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This is the 1/3rd rule one of the best wedge players on tour uses

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October 16, 2023

JT Poston is really good at a really important skill.

Hitting wedge shots.

It's a skill that's important for literally every level of golfers. Pros need to be good at wedge shots because, basically, every other pro is good at wedge shots. Lots of pros stick lots of wedge shots and make lots of birdies as a result. If you're not keeping up with them by doing the same, you're falling behind.

For amateur golfers, wedge shots are important for a simpler reason: We miss lots of greens, especially the higher handicap you have. Just as wedges are important scoring clubs for making birdies, they're the key to saving par for amateurs.

Which brings us to JT Poston, who last season assumed the mantle from another JT (Justin Thomas) as the best wedge player from the crucial 75 to 100-yard proximity statistic. He ranked sixth in wedge shots inside 100 yards, and 14th in wedge shots from 50 to 125 yards.

In short, Poston is one of the best wedge players on tour — if not the best. So a few weeks ago, I asked him the one question I ask anyone who is good at basically anything: How does he do it?

Here's what he said.

The 1/3rd rule

There's no getting around it: You're going to need to practice wedge shots to get good at wedge shots. Generally speaking, the more the better, but the good news is that it's not an all-or-nothing situation. You can make incremental progress with your wedges just by adjusting the time you do spend on the range, especially during your warmups, which is when Poston does most of his wede work.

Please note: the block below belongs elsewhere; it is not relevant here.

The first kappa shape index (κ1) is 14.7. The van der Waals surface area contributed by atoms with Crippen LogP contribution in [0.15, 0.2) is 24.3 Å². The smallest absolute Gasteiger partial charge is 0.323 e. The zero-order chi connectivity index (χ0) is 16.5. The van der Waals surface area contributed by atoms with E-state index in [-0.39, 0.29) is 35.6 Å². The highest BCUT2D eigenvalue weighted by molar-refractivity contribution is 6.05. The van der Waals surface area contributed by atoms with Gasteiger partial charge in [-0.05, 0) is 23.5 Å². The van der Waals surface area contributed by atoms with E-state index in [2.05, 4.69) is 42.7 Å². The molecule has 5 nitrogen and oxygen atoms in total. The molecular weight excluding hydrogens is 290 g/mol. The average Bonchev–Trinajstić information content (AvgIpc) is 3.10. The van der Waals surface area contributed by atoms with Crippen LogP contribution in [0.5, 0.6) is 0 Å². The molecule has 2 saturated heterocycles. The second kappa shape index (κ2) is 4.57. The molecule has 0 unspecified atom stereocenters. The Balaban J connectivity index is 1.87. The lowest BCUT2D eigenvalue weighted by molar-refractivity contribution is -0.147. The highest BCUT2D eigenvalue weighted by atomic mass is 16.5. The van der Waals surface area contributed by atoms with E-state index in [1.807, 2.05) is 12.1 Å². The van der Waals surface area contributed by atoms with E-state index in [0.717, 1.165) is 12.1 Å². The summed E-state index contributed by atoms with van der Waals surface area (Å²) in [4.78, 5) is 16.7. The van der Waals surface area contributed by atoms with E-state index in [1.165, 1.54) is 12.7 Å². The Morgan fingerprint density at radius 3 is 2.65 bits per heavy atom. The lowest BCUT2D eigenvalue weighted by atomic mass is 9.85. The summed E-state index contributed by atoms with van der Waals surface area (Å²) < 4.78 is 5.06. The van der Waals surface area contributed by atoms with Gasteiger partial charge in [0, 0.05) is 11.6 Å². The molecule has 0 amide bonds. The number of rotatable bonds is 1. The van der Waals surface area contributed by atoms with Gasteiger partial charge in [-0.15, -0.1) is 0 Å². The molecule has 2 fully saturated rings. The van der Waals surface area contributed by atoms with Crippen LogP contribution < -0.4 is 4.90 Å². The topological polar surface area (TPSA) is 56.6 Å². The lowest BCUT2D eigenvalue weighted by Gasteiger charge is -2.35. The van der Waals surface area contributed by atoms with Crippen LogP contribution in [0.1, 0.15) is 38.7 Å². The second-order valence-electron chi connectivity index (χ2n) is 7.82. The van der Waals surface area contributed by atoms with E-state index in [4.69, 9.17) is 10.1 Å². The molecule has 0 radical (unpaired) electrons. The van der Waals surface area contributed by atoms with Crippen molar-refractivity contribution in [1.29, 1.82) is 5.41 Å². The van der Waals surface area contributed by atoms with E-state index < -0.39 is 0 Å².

"If I'm hitting balls for an hour, I probably spend 20 to 25 minutes hitting wedge shots up to 130 yards," Poston says. "I hit a lot of these shots as I warm up. It's good for tempo for contact and tempo," he says. "You'll start developing a great feel for it."

That’s what I call the one third rule, and it’s a good benchmark for the rest of us: 20 minutes on an hour equates to exactly one third of your range session. A 30-minute range session would mean 10 minutes hitting wedge shots. A 15 minute warm up means five minutes hitting wedge. It will feel like an incredibly long time as you’re doing it, but it’ll be worth it. So the next time you hit the range to warm up, spend a third of your time hitting shots inside 130 yards or so.


Ross Kinnaird

Lots of small windows

So you're on the range and a devoting a third of your time hitting wedge shots. Good job! But don't fall into the trap of hitting lots of shots from 50 yards, say, then 100 yards, then moving on.

Instead, vary your distances as much as you can. It's a form of random practice that has proven really beneficial. Start with a few short shots, then a couple slightly longer, then slightly longer than that, and so on. The windows should be tight and close together.

"I work within five-yard increments," Poston says. "60, 65, 60, 75, 80 yards...I've gotten to the point where I can do a pretty good job in each little window."

There are lots of different ways to hit wedge shots. Some players are incredible precise, measuring their backswing by the inch to adjust their distances. Poston opts—and suggests — a different route. Using the two methods above to dial in your feel. It will take time, but it'll start becoming second nature. And when it does, it'll give you a sense of confidence that you will last.

"You'll start developing a great feel for it," he says. "And when you do there won’t be any doubt. No second guessing."